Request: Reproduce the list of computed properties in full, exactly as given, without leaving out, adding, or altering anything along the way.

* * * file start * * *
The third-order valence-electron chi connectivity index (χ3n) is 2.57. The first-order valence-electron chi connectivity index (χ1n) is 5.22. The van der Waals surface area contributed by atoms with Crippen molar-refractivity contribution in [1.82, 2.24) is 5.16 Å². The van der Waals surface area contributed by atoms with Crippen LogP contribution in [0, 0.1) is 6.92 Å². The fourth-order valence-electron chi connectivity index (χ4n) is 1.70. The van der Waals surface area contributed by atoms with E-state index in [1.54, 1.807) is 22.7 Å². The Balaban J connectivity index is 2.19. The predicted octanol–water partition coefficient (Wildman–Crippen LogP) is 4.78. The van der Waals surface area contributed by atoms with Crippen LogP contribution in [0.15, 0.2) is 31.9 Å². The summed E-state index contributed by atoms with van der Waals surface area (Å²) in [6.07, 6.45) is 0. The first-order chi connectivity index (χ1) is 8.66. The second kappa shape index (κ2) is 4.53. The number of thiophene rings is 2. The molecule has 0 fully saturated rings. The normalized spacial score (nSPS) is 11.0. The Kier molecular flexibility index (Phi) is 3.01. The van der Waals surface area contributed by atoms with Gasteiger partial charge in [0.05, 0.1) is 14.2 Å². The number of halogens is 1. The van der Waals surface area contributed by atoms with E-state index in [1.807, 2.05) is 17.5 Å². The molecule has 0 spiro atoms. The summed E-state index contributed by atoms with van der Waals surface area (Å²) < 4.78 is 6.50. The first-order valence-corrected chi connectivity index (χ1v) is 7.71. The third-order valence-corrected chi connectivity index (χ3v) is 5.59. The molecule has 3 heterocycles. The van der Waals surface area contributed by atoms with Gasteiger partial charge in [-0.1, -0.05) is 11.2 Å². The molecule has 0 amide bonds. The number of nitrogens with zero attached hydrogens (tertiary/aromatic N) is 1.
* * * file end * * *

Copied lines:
The third-order valence-electron chi connectivity index (χ3n) is 2.57. The first-order valence-electron chi connectivity index (χ1n) is 5.22. The van der Waals surface area contributed by atoms with Crippen molar-refractivity contribution in [1.82, 2.24) is 5.16 Å². The van der Waals surface area contributed by atoms with Crippen LogP contribution in [0, 0.1) is 6.92 Å². The fourth-order valence-electron chi connectivity index (χ4n) is 1.70. The van der Waals surface area contributed by atoms with E-state index in [1.54, 1.807) is 22.7 Å². The Balaban J connectivity index is 2.19. The predicted octanol–water partition coefficient (Wildman–Crippen LogP) is 4.78. The van der Waals surface area contributed by atoms with Crippen LogP contribution in [0.15, 0.2) is 31.9 Å². The summed E-state index contributed by atoms with van der Waals surface area (Å²) in [6.07, 6.45) is 0. The first-order chi connectivity index (χ1) is 8.66. The second kappa shape index (κ2) is 4.53. The number of thiophene rings is 2. The molecule has 0 fully saturated rings. The normalized spacial score (nSPS) is 11.0. The Kier molecular flexibility index (Phi) is 3.01. The van der Waals surface area contributed by atoms with Gasteiger partial charge in [0.05, 0.1) is 14.2 Å². The number of halogens is 1. The van der Waals surface area contributed by atoms with E-state index in [1.807, 2.05) is 17.5 Å². The molecule has 0 spiro atoms. The summed E-state index contributed by atoms with van der Waals surface area (Å²) < 4.78 is 6.50. The first-order valence-corrected chi connectivity index (χ1v) is 7.71. The third-order valence-corrected chi connectivity index (χ3v) is 5.59. The molecule has 3 heterocycles. The van der Waals surface area contributed by atoms with Gasteiger partial charge in [-0.1, -0.05) is 11.2 Å². The molecule has 0 amide bonds. The number of nitrogens with zero attached hydrogens (tertiary/aromatic N) is 1.